Liverpool-based Global Media Corporation Ltd (Global Media), which sold advertising space in diaries and magazines and wrongly claimed they promoted the work of the emergency services – including the police, fire and ambulance services – was wound up on public interest grounds on 9 January 2014 by the High Court in Manchester.
The winding up order follows an investigation by the Insolvency Service. The company had earlier been put into provisional liquidation on public interest grounds on 11 December 2013.
The investigation found the companys telesales staff cold-called potential customers claiming Global Media was affiliated with the police and on occasion pretended to be the police. They offered advertising space in diaries and magazines promoting the work of the police, fire and ambulance services, adding that these were distributed to thousands of homes throughout the UK.
The investigation found little evidence to show the magazines and diaries had been printed or distributed at all. In addition, the company had submitted misleading documents to Companies House as its bank account showed income far in excess of that declared in financial statements.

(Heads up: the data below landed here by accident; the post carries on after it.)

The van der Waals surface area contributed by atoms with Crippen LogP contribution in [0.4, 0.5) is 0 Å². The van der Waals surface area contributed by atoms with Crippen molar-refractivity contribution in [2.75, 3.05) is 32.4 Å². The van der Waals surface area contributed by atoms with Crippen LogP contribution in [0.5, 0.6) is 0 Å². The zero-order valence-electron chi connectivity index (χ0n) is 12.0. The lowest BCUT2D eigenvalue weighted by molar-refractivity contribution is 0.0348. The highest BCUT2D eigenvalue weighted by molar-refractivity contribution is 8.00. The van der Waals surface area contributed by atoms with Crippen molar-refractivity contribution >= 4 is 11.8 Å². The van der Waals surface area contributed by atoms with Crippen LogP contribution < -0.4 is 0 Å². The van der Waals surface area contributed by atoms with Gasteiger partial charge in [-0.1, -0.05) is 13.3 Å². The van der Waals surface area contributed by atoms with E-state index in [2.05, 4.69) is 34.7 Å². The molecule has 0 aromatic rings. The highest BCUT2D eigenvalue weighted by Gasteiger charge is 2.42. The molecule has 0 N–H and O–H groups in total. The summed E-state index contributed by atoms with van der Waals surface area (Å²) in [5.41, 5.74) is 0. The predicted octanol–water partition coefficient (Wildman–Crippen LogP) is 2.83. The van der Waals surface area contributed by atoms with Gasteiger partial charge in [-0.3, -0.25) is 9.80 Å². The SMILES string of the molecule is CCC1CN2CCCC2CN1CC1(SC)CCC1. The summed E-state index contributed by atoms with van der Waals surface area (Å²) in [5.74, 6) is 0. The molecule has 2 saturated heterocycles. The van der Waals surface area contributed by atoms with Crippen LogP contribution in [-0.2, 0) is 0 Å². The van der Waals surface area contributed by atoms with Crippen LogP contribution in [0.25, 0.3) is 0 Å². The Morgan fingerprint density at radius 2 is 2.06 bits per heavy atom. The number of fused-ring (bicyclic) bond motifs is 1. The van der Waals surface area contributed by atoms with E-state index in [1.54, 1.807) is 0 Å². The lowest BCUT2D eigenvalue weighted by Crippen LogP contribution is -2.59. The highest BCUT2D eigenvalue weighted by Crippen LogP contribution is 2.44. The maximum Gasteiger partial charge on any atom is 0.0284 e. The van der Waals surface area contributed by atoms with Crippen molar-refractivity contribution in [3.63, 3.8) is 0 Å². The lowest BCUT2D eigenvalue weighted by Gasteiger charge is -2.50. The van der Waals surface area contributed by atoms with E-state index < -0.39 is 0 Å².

The company also sought payment from customers for advertisements they had not bought and sales people employed unscrupulous methods to try and obtain these payments.
The company director told investigators that the magazines and diaries were not commissioned by any of the emergency services and that they were only distributed to the advertisers and to a police station in Warrington.
The investigation found that:
Global Media had submitted dormant accounts for the year ending 31 December 2010. However, the bank account showed trading income of approximately 210,000.
The financial statements for the year ending 31 December 2011 reflected one months trading during that year, whereas the companys bank account showed trading income throughout the year in excess of 256,000.
Global Media Corporation Ltd failed to file financial statements for 2012.
The company had also failed to maintain adequate accounting records, making it difficult to verify the nature and purpose of the payments made from the companys bank account. The director was also unable to explain payments from Global Medias bank account in excess of 735,000 paid to accounts linked to her husband, a disqualified director.
Alex Deane, Chief Investigator at the Insolvency Service, said;
This company preyed on small businesses claiming to offer a service they simply didnt. The business community should rest assured that the Insolvency Service will take action to close down such companies and, where appropriate, take action against the individuals responsible.